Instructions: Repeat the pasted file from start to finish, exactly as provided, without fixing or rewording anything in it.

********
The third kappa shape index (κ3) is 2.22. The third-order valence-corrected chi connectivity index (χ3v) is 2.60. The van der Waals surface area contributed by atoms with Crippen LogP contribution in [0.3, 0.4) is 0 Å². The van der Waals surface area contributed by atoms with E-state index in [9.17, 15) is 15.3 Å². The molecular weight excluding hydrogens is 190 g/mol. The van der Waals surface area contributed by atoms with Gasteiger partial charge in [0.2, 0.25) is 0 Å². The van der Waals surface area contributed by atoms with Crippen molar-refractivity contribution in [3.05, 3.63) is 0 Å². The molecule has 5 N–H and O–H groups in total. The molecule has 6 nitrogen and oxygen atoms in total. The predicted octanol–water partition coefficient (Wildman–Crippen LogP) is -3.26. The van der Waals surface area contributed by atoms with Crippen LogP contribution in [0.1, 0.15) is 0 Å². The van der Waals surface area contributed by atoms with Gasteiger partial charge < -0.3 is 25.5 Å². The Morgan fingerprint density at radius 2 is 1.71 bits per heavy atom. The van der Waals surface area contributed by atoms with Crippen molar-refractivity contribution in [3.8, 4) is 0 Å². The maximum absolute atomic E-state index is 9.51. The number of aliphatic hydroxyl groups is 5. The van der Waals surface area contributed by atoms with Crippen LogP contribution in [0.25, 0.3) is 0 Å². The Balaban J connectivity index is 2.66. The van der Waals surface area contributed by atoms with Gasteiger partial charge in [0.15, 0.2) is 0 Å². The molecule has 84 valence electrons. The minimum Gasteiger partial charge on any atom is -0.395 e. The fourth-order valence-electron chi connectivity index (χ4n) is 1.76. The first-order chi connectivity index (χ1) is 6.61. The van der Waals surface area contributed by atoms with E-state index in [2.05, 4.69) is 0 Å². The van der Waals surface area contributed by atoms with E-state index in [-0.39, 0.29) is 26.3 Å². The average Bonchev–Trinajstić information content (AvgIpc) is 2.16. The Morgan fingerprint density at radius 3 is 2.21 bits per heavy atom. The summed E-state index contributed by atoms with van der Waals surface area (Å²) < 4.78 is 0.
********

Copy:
The third kappa shape index (κ3) is 2.22. The third-order valence-corrected chi connectivity index (χ3v) is 2.60. The van der Waals surface area contributed by atoms with Crippen LogP contribution in [0.3, 0.4) is 0 Å². The van der Waals surface area contributed by atoms with E-state index in [9.17, 15) is 15.3 Å². The molecular weight excluding hydrogens is 190 g/mol. The van der Waals surface area contributed by atoms with Gasteiger partial charge in [0.2, 0.25) is 0 Å². The van der Waals surface area contributed by atoms with Crippen molar-refractivity contribution in [3.05, 3.63) is 0 Å². The molecule has 5 N–H and O–H groups in total. The molecule has 6 nitrogen and oxygen atoms in total. The predicted octanol–water partition coefficient (Wildman–Crippen LogP) is -3.26. The van der Waals surface area contributed by atoms with Crippen LogP contribution in [0.1, 0.15) is 0 Å². The van der Waals surface area contributed by atoms with Gasteiger partial charge < -0.3 is 25.5 Å². The Morgan fingerprint density at radius 2 is 1.71 bits per heavy atom. The van der Waals surface area contributed by atoms with Crippen molar-refractivity contribution in [3.8, 4) is 0 Å². The maximum absolute atomic E-state index is 9.51. The number of aliphatic hydroxyl groups is 5. The van der Waals surface area contributed by atoms with Crippen LogP contribution in [0.25, 0.3) is 0 Å². The Balaban J connectivity index is 2.66. The van der Waals surface area contributed by atoms with Gasteiger partial charge in [0.15, 0.2) is 0 Å². The molecule has 84 valence electrons. The minimum Gasteiger partial charge on any atom is -0.395 e. The fourth-order valence-electron chi connectivity index (χ4n) is 1.76. The first-order chi connectivity index (χ1) is 6.61. The van der Waals surface area contributed by atoms with E-state index in [2.05, 4.69) is 0 Å². The van der Waals surface area contributed by atoms with E-state index in [-0.39, 0.29) is 26.3 Å². The average Bonchev–Trinajstić information content (AvgIpc) is 2.16. The Morgan fingerprint density at radius 3 is 2.21 bits per heavy atom. The summed E-state index contributed by atoms with van der Waals surface area (Å²) < 4.78 is 0.